"Could I have this dance for the rest of my life?" - Anne Murray

Sunday, November 11, 2012

Texas: Kerrville-Schreiner Park

We're still in Austin, but I thought I'd catch up a little on some of the places we ripped through on our way to get here. One was Kerrville, TX in the hill country just southwest of Austin. We stayed only one night in the Kerrville-Schreiner Park, which is owned and managed by the town of Kerrville.  It has typical state park facilities, because it used to be one.  All the sites in the full-hook up section, where we were the only campers, were large pull throughs.  One strange little glitch about them was the sewer connection on the opposite side of the site from the other utilities, so we had to run the sewer hose under the RV. It might have been smarter to pull in the other way and run our electric and water hose under instead, but we didn't think of that, and I'm not sure it would have even been possible. It's very hard to effectively drain and then unhook a sewer hose that is running under your RV without spilling, but we managed.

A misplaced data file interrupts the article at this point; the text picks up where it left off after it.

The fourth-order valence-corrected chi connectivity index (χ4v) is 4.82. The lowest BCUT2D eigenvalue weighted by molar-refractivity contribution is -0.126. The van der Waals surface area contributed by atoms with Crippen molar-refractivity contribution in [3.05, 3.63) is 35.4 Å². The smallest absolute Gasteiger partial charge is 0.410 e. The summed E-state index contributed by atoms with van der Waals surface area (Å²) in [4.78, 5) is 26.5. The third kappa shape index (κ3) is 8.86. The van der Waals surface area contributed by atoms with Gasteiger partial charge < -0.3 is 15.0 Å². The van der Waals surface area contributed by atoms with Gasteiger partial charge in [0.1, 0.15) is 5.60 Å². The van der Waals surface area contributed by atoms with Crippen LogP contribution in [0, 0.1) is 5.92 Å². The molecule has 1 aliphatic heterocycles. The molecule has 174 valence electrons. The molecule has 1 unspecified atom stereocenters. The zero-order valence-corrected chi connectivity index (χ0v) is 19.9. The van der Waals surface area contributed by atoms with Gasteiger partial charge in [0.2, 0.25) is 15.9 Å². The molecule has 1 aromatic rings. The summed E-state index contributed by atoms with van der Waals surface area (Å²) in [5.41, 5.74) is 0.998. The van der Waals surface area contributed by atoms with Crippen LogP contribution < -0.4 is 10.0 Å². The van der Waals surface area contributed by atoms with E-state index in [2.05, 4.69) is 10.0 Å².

Because we were there only one night we didn't have a lot of time to explore, but we did drive around town a little and eat at the local Italian restaurant, Valentino's. We had lasagna and chicken piccata for supper and then we got a pizza to go for our freezer, which we later discovered was great.  Kerrville is a very nice town with all the services you could need, many restaurants and a lovely little downtown.  Lots of big banks gave me the sense that we were in an area with some money - in contrast to the territory we'd been in for the last week down on the border and in New Mexico.

Early the next morning Kona and I took a walk along the Guadalupe River at sunrise. 

There's an old river walk with some impressive masonry walls and stairs. 

This little guy harassed us loudly for much of the walk. I guess he wasn't too happy about our being in his territory. 

And we got a close up look at this flock of ducks or geese, the like of which I have never seen before. Have you? What do you think they are? 

They are not native to the US, or Mexico, but are exotics that have escaped from parks or game farms, or been blown in by hurricanes, and have made themselves at home here on the Guadalupe. It took me quite a bit of research to uncover their identity.  See my next post for the answer.

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